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but you also don't want too many of them around so the 94th was that place. the top scoring unit, the top scoring squadron in the american air service, eddie rickenbacker leads the charge for them. so the airplane is still new. still developing but by the end of the war we've not only seen air power develop kind of the similar types of mission sets that we still use today, to large degree but you've seen this culture start to develop. as it evolves into weapons systems. and why is that? why is it what is it about these aces that make them so famous and attractive to the public? in a large way it's in response to what's happening on the ground. this is the victorian era. people wanted these old school mythological heroes and it wasn't even 15 years earlier that for americans at least you had teddy roosevelt charging up
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san juan hill, the lone warrior even though he has tons of people with him, i'll charge up the hill and take this hill in an expression of masculinity and heroism and now you go into world war i and world war i is not bad. at least the popular perception of what's happening is you've got millions of men in the front lines getting ripped apart by machine fire and artillery barrages and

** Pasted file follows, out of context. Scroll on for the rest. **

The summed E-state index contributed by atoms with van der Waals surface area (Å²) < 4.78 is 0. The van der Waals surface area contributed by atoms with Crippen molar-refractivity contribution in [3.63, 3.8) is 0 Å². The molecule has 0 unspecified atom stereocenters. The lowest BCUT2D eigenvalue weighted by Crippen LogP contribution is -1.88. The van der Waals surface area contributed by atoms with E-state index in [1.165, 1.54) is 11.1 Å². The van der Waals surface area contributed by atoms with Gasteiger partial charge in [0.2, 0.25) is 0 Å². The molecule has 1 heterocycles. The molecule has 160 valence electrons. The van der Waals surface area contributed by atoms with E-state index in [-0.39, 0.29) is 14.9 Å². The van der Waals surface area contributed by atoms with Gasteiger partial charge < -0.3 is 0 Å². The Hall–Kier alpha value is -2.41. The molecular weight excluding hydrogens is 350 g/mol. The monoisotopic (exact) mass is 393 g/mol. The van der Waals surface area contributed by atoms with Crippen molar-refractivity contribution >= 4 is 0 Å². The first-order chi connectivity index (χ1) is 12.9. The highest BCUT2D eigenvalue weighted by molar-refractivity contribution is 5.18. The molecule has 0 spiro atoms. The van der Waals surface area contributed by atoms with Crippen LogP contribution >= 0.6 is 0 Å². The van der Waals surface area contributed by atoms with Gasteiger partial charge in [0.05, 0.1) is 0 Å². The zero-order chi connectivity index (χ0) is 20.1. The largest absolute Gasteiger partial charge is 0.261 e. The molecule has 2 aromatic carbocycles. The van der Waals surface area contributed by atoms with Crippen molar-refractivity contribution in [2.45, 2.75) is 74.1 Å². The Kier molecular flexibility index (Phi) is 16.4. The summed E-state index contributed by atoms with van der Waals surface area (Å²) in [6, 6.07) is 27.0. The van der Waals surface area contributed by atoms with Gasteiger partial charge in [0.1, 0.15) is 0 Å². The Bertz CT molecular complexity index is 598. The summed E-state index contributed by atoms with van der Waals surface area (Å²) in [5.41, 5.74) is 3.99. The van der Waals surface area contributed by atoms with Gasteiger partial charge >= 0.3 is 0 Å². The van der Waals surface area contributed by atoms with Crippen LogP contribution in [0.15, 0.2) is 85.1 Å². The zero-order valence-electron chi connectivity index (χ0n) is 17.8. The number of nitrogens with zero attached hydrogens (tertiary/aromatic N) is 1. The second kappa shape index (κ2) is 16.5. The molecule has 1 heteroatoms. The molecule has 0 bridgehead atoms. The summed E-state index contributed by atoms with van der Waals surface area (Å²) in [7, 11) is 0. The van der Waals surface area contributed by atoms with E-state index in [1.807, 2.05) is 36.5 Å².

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their bodies destroyed and decayed by gas. dying in mud pits. all just so they can gain a few inches of muddy ground that isn't worth anything? that's not the heroism. that's not the mythological hero that